The Struggles in Science

Plaguing God Complexes

Science in general has a fairly large ego that I’ve never been able to understand. That’s not meant to denounce the things that science does for our daily lives; I just don’t follow why God complexes are rampant across the scientific communities. It’s truly an issue that creates a lot of dogma within the community and renders anybody that isn’t knowledgeable in the sciences incapacitated. I’ve seen scientists scoff at new ideas and shifts in paradigms that eventually found their way into the scientific mainstream and became very significant discoveries. One famous case of this includes Nobel Prize winners Barry Marshall and Robin Warren who showed that bacteria was a contributor to stomach ulcers. Marshall and Warren challenged scientific dogma at the time of publishing and got severely ridiculed for their observations. To prove their point, Marshall eventually infected himself with the bacteria and cured his ulcers with antibiotics.

Yes, Marshall and Warren eventually found their way into the history books when they won a Nobel Prize for their contributions to medicine, however the scientific communities are still extremely hostile to challenges to existing paradigms and dogmatic practices. New ideas are often met with high levels of scrutiny; even when the existing paradigm is based on bad science. Take for example Keys’ Seven Countries Study and the subsequent reactions that came out of the findings. The study was the main basis for nutritional recommendations for decades following the release of the study, even though the study was purely observational (along with other issues with the article that I won’t dive into, but can be read about here and here). Eventually, this study was turned into dogma and is now being challenged — nearly 50 years after publication. Even the current challengers to this paradigm are met with lots of resistance, even though there is quite a bit of clear evidence to support the idea that low-carb diets may not be as bad as they seem. In essence, scientists are just as feeble as the rest of us.

Inaccessibility to Research

Possibly in relation to the God Complexes is the archaic practice of closed-access publishing (usually called Traditional Publishing as compared to Open-Access Publishing). Publishers of scientific journals are huge beneficiaries of copyright laws, and IMO are akin to patent sharks. Publishing companies are known for charging astronomical amounts of money in order to access papers — with some journal articles costing $30 or more. Keep in mind this is for regular scientific papers (often in electronic format) that many times don’t span 10 pages worth of useful information. I don’t know many people who would be very willing to put forth even $5 for a paper that would take 10 minutes to read. Then consider how many papers that exist on a specific topic and the amount of money it costs to become fluent in that body of research grows exponentially.

I think the effects of these policies are quite clear: they render anybody who does not have access to institutional archives and databases (such as the ones at university libraries) unable to read these articles and increase their knowledge on a topic. This barrier is antithetical to the purpose of science, which is to expand the body of human knowledge for the benefit of humanity. When this knowledge is confined to only those who can afford to pay for the subscription, how can the vast majority of humanity ever benefit?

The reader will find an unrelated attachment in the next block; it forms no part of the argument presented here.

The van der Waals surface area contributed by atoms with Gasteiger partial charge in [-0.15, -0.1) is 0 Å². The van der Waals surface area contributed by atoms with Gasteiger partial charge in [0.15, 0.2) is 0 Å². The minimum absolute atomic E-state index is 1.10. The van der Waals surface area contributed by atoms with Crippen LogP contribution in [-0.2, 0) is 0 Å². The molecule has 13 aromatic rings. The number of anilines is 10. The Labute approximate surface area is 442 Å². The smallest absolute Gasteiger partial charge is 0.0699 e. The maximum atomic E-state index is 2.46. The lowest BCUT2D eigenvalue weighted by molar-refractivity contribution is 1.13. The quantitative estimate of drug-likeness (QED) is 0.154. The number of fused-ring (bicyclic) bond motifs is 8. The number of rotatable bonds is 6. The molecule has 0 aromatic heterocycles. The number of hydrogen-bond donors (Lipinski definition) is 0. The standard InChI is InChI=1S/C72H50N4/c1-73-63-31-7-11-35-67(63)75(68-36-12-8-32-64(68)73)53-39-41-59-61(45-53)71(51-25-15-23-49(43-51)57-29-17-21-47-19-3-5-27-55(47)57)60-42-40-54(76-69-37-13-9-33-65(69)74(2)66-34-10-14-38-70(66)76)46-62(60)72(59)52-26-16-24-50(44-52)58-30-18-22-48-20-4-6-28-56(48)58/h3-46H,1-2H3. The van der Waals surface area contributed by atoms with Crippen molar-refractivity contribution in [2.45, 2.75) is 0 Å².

Difficulty of Contributing to the Body of Literature

The last thing I’m going to mention are publishing barriers. Publishing companies basically have two ways of generating revenue — charging the readers (as mentioned above) or charging the writers. The cost of publishing one paper varies from company to company based on impact factor and a few other measures, but can cost thousands of dollars. Elsevier, a very well renounced publisher, can charge anywhere from $500 to $5,000 for one article. This is especially egregious when one considers that the vast majority of articles are probably accessed electronically as compared to printing actual physical copies and distributing them to subscribers. The effect of these prices on writers is undeniably a barrier to publishing data.

There’s the argument that these prices prevent the publication of bad research through peer-review and other processes. I as these people: how? Firstly, peer-review isn’t perfect by any means, as reviewers often have their own biases toward new ideas that may be right (see the first section above). Second, reviewers are often unpaid anyway. If a writer isn’t paying to have their article reviewed or mass printed, what exactly are they paying for? The consequences of requiring writers to pay such high prices to publish makes contributing anything impossible, especially for those potential researchers who come from smaller institutions that don’t receive large funds from grants.

The lasting thought I have after all of this: What could science become if it weren’t for these problems?



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Stephen Decker

Stephen Decker

Ph.D. student at UMass Amherst. A lifelong student in health, fitness, philosophy, and all things under the sun. Love ideas, but love sharing ideas more.